Author Topic: Manueline Architecture  (Read 519 times)

Offline Optatus

  • Vizekorporal
  • **
  • Posts: 220
  • Thanked: 216 times
  • Religion: Catholic
Manueline Architecture
« on: April 27, 2018, 01:34:56 PM »
Portuguese Late Gothic, also known as Flaming or Manueline.

One of the legacies of the success of Portugal at the time of the voyages of discovery is the unique style of architecture that reflected the glory of Portugal’s achievements, a unique style of architecture that did not catch on elsewhere in the world.

The intricacy and vibrancy of the art is one of Portugal’s trademarks and examples may be found in many forms throughout the Portugal and also a bit all over the former Maritime Empire.

The term `Manueline´was coined in 1842 by Francisco Adolfo de Varnhagen, Visconde de Porto Seguro in the Académia Brasileira de Letras. The term describes the Portuguese contribution to the European Gothic style. Brazil was not ready in the 16th century to accept proper Manueline architecture, but abounds in 19th century neo Manueline.

The accession to the throne in 1495 of D Manuel, Duke of Beja, was as miraculous as the architecture that bears his name. He was the ninth and youngest child of D Fernando, who was Duke of Beja and brother to D Afonso V (1438 - 1481). The only son of D João II was killed in a horse-riding accident, D João II himself stabbed to death his own cousin D Manuel´s older brother, and D Manuel became the sole surviving heir. No wonder that D Manuel was called O Venturoso (the Fortunate)!

D João II bestowed on his heir D Manuel I his own personal device of the armillary sphere - a model of the movements of the sun and the planets. One of the distinguishing features of Manueline art is the presence of this sphere, and any building bearing this symbol in stone is indubitably Manueline. Another is the Cross of the Order of Christ and others are heraldic symbols and ropes represented in stone.

As D Manuel became more prosperous with the new spice trade, he commissioned more and more buildings. The sudden requirement for expert stonemasons could be satisfied only from abroad and the builders came from all Europe to work for Portuguese master masons, such as the brothers Arruda (Tomar, Torre de Belém); the Fernandes (Batalha); the French Boytac (Batalha, Coimbra, Jerónimos) and the Biscayan Juan del Castillo (Tomar).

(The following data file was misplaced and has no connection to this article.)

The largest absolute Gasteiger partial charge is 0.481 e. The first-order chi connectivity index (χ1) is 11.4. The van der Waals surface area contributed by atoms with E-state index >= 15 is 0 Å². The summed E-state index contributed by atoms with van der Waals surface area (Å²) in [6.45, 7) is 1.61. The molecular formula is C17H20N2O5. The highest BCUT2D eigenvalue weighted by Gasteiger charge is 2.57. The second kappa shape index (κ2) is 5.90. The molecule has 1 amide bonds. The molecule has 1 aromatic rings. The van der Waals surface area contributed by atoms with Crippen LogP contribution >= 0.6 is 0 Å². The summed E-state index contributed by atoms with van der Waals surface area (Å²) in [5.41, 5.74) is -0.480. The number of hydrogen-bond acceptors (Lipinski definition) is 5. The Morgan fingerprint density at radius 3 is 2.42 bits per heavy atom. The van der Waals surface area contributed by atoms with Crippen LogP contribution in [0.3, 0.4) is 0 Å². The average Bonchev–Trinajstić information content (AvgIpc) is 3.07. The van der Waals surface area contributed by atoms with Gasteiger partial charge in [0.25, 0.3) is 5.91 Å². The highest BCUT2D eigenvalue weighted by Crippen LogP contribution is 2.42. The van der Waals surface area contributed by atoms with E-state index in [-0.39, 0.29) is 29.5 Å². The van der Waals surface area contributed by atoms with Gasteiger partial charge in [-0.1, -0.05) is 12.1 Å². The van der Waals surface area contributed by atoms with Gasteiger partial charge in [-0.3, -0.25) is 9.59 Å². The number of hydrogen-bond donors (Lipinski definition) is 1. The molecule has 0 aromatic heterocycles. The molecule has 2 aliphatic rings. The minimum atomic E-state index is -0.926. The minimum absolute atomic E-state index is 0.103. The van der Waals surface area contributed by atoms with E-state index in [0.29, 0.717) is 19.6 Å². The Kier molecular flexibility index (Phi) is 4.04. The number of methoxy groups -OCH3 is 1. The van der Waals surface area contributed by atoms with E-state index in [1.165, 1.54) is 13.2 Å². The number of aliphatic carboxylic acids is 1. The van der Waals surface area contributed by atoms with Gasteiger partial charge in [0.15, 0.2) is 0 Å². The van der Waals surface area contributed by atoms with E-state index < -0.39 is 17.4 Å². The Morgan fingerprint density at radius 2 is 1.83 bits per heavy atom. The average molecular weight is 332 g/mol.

Noble and rich families followed their royal master and the building works which they commissioned were financed by the profits of the expanding spice trade. While noble patrons often paid to beautify the chancel and sacristy of a church, the nave was the part used by the common people and it was their responsibility to decorate it. This fact illustrates why some churches were unevenly developed. The demand for the new Manueline adornment was such that many of the masons were either inexpert or tyros.

Dominant features are an exuberance of forms and a strong symbolic-naturalistic interpretation of original, traditional or erudite themes. The window in both religious and secular buildings, is one of the architectural elements where you can best observe it. These motifs appear in constructions, pillories, tombs or even art pieces, such as jewelry, of which the Monstrance of Bethlehem is an example.

A decorative set of a Manueline sculptural element Manueline almost always presents itself as a stone patchwork, where various elements and references crossover (pansemiose - or "all meanings"): Christian symbols, alchemy, folk tradition, etc. The context can be either moralizing, allegorical, esoteric, or simply celebrating the imperial power of D. Manuel I. This symbolism is also closely related to heraldry.

The most common motifs in Manueline architecture are the armillary sphere, given as a token by D. John II to his cousin and brother, the future King Manuel I, later interpreted as a sign of a divine plan for the reign of King Manuel, the Cross of the Order of Christ and naturalistic elements: corals, algae, artichokes, pines, various animals and fantastical elements: "Ouroboros", mermaids, gargoyles.

Despite the immense losses occasioned by the earthquakes of 1531, 1719, 1722 and most famously 1755, we still have many buildings from the Manueline period. The most famous examples of the style are: the Mosteiro dos Jerónimos, Belém; the Torre de Belém; the Royal Cloister and the Unfinished Chapels, Batalha; and parts of the Convento de Cristo in Tomar.

Some examples attached.
The following users thanked this post: Vetus Ordo